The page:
Part three of their series on The Definitive Guide to Data Classification, Digital Guardian are discussing the different approaches to data classification, with guidelines on choosing the right method for your organisation.
Starting at the most basic level, there are two ways to perform data classification: automated and manual. Automated classification can scale quickly, while a manual approach will give a direct touch to the data. To be successful, your data classification should leverage both methods. Analyst firm Forrester has the following to say here:
“Dynamic data classification requires the integration of both manual processes involving employees as well as tools for automation and enforcement.”1
Within that spectrum, these three different approaches are the industry standard for data classification:
- Content-based classification
- Context-based classification
- User-based classification
Each method analyzes a document and assigns a classification level to it; this “tag” is what drives data protection decisions and actions. How each company arrives at that decision, however, varies.
Content-based classification inspects and interprets files looking for sensitive information. Methods include fingerprinting and regular expression. This approach answers the question “What is in the document?” and relies upon examining the information inside the file, using a number of different techniques such as regular expression, fingerprinting, or Bayesian engines.
Context-based classification looks at application, location, or creator among other variables as indirect indicators of sensitive information. Context-based answers: How is the data being used? Who is accessing it? Where are they moving it? When are they accessing it? If content looks inside the box, context looks at the shipping label.
Both content- and context-based classification have varying levels of automation in them to drive rapid deployment, scalability, and accuracy.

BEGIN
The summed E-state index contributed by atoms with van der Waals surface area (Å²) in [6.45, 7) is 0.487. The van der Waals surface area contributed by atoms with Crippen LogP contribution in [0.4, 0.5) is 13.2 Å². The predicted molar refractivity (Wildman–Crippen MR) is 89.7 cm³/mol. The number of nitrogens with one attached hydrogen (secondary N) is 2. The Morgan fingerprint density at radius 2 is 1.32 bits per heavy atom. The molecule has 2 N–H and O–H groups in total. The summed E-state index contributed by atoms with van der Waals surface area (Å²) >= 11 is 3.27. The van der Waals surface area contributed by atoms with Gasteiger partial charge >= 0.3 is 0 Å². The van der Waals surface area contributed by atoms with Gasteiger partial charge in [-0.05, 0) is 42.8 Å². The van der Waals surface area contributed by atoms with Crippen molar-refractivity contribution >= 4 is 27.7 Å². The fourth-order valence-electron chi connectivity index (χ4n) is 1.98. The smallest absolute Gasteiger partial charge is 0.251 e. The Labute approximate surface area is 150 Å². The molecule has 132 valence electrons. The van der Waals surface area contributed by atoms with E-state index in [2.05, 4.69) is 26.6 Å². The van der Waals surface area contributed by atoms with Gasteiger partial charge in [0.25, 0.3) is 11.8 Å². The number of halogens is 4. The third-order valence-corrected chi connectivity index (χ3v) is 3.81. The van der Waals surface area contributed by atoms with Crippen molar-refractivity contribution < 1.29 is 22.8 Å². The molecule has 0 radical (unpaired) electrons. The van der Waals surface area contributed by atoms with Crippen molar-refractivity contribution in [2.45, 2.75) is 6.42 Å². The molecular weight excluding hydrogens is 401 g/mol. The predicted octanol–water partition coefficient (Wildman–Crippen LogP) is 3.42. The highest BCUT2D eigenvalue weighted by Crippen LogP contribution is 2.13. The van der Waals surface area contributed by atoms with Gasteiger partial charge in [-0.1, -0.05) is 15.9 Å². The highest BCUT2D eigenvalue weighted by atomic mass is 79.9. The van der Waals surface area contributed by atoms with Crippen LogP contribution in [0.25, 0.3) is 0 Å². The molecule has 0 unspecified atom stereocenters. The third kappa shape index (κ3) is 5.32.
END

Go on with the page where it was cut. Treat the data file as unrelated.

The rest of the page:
Finally, user-based classification depends on a manual, end-user selection of each document. User-based classification relies on user knowledge and discretion at creation, edit, review, or dissemination to flag sensitive documents.
Each of those three deliver value, but to be most effective they need to align with the primary business need.
Is your challenge mainly protecting PCI/PII, PHI, or GDPR-protected data? Regulated data is often structured data with a consistent pattern. Leading with a content-based classification will provide the greatest ability to accurately classify PII, PHI, PCI, and GDPR data.
Contrast that with the “anything goes” that is typically the case with intellectual property (IP) data. To address this, context-based classification looks to other attributes of the document to assign a classification. For example, all documents created in AutoCAD likely contain proprietary engineering specifications.
When it comes to including the end user in your overall security program, user-based classification is ideal. Data owners should know their data best. A user-based classification approach allows them to apply this knowledge to improve classification accuracy.
Data classification drives amazing insights about your organization, but to realize them with accuracy you need to look for the right method. Content-, context-, and user-based approaches can both be right or wrong depending on the business need and data type. Automation helps with enterprise scalability while manual approaches apply the human understanding of data that cannot easily be achieved any other way.
Many enterprises realize each of the challenges above, and a mixed classification approach often delivers the most accuracy and visibility. Finally, it is important that any data protection solution you use can see and interpret each of this tags, understand what to do when there is a conflict between them, and apply protective measures based on classification levels.
Find out how you can create the perfect classification blend for your organisation by arranging a custom demonstration of Boldon James Classifier here.
This post was originally published on the Digital Guardian blog here.